Blog “Mental Health Awareness – what makes hospitality a stressful environment?”

Blog “Mental Health Awareness – what makes hospitality a stressful environment?”
Panel event hosted by Mark Lewis CEO Hospitality Action (a force for good helping hospitality staff in crisis). HR in hospitality event Thursday 17 May 2018 (Esther O’Halloran)

Hosted in collaboration with charity partner Hospitality Action at the Royal Lancaster London
I was sat next to an amazing volunteer Denise Haugh who has volunteered for Hospitality Action since 1976 she has fully supported the charity since then and continues to do so today. Mark Lewis shared some interesting statistics on our industry to provide context to the discussion.
1. Is your job a stressful one? Only 5% said rarely, over 50% said most of the time!
2. 34% said colleagues had suffered stress and 33% were resigned to it, it is part and parcel of working life!
3. Has stress increased in your organisation over the last 3 years? Over 70% said yes!
4. When asked the main cause of employee stress 76% said work pressures
So, are we creating a pressure cooking that is about to boil over?

Here are some of the key messages that resonated with me and our HR audience from the panel;

Do you have the right work structures?: Sally Beck, General Manager of the Royal Lancaster London recognises we are a 24 hour business that does not stop, shift work and late nights are the norm, but over the years expectations of 12-15 hour shifts are diminishing. Look at your structures, something is wrong if it requires those long hours. Hawksmoor HRM, Sofia Gassne says they have worked hard to drive a culture of 52 hours maximum and they do not allow a “Hell’s Kitchen” environment to emerge in their restaurants.

Building a culture of trust: 39% cite poor management as a cause for stress! It is a pity that GP’s cannot simply sign a prescription for “get a better boss”! Take the fear out of discussions introduce mediation as an approach with disciplinary action being a last resort. Both the Royal Lancaster and Hawksmoor have trained their managers to mediate to resolve difference or conflict and creating a culture of trust has made a massive difference. Once managers are really on side and open to talking you will find that the number of disciplinaries will drop significantly. Take the stance and insist they sign a trust contract after mediation.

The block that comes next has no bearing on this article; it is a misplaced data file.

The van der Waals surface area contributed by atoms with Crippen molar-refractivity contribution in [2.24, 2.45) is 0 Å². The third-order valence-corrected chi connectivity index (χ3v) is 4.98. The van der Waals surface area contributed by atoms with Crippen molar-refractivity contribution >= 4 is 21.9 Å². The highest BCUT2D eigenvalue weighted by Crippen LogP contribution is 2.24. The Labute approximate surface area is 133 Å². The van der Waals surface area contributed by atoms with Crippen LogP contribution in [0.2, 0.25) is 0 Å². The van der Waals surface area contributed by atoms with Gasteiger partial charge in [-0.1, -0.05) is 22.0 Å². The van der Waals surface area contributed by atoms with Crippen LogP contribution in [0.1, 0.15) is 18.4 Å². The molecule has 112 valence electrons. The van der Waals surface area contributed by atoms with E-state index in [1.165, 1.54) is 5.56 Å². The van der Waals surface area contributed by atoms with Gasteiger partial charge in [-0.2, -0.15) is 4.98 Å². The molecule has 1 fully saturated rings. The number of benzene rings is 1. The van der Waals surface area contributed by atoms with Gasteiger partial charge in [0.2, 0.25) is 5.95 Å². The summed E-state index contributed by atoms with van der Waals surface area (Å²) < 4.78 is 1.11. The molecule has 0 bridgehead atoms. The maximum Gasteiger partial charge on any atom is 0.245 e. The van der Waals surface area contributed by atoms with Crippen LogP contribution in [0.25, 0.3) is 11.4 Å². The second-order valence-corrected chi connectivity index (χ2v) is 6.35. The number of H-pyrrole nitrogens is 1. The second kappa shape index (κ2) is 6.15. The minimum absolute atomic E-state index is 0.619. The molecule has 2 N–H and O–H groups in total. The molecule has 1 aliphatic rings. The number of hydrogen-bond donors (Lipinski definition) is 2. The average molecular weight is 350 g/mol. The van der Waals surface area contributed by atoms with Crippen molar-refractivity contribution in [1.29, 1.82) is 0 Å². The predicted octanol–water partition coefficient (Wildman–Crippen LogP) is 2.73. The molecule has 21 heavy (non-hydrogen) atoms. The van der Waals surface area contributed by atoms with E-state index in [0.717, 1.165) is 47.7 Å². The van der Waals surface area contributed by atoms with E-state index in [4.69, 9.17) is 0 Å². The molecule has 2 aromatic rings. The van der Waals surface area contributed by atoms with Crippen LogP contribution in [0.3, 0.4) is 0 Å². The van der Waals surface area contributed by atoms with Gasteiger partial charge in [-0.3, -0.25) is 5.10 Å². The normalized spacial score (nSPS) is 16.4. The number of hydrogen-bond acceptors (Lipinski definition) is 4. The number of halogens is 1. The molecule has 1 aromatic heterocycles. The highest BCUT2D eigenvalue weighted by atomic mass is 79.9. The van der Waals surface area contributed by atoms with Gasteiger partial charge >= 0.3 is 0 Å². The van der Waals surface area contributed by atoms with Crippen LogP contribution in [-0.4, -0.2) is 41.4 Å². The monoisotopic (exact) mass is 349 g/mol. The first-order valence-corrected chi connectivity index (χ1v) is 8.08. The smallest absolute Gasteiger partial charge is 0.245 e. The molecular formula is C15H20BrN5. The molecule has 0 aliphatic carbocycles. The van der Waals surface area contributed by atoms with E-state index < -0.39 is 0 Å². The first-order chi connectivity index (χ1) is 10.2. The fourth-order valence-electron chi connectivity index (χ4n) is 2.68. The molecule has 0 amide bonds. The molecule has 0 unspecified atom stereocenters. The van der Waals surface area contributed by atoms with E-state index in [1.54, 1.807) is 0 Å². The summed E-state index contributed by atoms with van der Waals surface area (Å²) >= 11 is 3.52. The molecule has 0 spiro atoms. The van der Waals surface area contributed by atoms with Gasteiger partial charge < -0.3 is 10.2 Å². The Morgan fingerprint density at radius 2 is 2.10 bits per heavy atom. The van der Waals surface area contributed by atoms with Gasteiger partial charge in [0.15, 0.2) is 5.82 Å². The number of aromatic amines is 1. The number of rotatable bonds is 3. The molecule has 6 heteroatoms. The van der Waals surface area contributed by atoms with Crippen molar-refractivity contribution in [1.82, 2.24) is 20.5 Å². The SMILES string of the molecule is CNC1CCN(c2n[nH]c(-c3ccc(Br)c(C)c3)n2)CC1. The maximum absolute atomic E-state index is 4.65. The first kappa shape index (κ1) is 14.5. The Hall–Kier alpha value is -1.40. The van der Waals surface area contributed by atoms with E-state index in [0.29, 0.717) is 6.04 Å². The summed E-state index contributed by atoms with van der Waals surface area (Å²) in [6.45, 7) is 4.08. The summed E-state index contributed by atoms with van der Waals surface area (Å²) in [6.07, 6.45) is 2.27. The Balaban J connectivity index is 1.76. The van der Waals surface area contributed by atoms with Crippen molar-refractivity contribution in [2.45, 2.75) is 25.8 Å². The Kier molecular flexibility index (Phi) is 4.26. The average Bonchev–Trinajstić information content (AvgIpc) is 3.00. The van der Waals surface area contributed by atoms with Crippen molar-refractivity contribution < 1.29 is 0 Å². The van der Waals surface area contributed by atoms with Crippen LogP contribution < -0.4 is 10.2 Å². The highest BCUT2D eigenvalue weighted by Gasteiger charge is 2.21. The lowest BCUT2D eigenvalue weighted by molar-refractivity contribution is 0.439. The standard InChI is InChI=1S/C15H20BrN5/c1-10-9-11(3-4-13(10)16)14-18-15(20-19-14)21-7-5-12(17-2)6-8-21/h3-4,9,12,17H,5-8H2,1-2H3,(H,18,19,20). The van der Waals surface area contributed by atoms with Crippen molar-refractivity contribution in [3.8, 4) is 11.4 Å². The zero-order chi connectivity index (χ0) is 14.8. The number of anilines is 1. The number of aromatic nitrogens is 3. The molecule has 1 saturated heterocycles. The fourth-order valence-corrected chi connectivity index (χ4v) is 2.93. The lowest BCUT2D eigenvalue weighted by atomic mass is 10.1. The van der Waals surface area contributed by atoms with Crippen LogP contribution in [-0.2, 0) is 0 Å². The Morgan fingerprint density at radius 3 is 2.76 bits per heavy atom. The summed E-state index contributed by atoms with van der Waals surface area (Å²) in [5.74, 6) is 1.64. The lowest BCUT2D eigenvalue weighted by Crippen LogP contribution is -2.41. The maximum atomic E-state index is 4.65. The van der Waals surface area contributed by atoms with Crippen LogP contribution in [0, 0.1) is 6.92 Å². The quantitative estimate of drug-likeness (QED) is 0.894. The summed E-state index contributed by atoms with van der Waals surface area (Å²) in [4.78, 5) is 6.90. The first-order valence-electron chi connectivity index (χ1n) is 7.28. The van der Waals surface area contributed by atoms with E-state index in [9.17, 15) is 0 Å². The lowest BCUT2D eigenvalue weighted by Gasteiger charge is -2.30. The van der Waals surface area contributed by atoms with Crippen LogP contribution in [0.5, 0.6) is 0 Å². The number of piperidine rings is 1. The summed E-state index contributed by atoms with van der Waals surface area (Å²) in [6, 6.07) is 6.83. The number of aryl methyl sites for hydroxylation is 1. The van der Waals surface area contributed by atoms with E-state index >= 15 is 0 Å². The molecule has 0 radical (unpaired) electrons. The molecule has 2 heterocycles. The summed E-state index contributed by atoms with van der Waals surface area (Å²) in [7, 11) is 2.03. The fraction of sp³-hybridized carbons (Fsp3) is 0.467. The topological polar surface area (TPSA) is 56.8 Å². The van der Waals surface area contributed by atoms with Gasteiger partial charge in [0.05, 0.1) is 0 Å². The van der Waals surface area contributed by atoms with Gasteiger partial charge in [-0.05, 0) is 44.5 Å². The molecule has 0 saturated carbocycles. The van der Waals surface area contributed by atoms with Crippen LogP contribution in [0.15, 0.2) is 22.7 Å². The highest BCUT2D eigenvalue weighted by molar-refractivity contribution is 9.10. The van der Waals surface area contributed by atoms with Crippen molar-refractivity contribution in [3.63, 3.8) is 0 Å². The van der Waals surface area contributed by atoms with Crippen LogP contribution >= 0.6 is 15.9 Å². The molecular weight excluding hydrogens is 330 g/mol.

Is hospitality any different to other sectors? Karen Archer MD at Law Express sees a greater prevalence in mental health issues being brought into work conversations. It may not always be stress at work it is often what goes on behind the scenes at home that can tip into the workplace. It is good to know the sector is no different to other sectors. In the service industry you are ‘programmed’ to help others and no often ask for help for yourself. Home and work overlap, life is complex and the world of work is changing so you need to know what goes on behind the scenes in your employees lives, what are they worried about, what is bothering them that can impact on their work. Set up support mechanisms that can help them.

How can you identify that tipping point? Training is critical, we promote people into management but do not fully prepare them to take that step up. Managers are in a powerful position if they can spot those early signs. Prevention is often better than cure. You need to get buy in form leaders to raise awareness of EAP and hw that can support employees and managers do not wait for a crisis to happen.

Is there an age difference to stress? Levels of depression are high among young men the social fabric of the millennial generation and the new digital natives or IGen (I want, I need, I must have, IPhones!) has added a different dimension to stress in the workplace. How will you deal with employees who expect to have their phones with them 24/7 when you inform them to put it away in their locker? How will you deal with their expectations that they will be head of the department within 6 months of joining at entry level? Adopt work practices and approaches that consider the needs of the next generation and how you will manage them.

So the key takeaways Mark and the panel gave us to think about mental wellbeing were;
1. Mind healthy = Mind wealthy: Work to remove the stigma still associated with mental health
2. Trust: acknowledge and share to build trust
3. Conversations: Create moments where honest frank open conversations happen.
4. EAP: Our advice is make sure you have one and promote it in your workplace
5. Watch: Simon Sinek on Millennials in the Workplace, they are tough to manage and are accused of being entitled and narcistic YouTube video clip
6. Read: Mark Lewis blog on the HA website ‘Recovery through positivity’ a story of a young hospitality worker at Le Manoir getting back on track.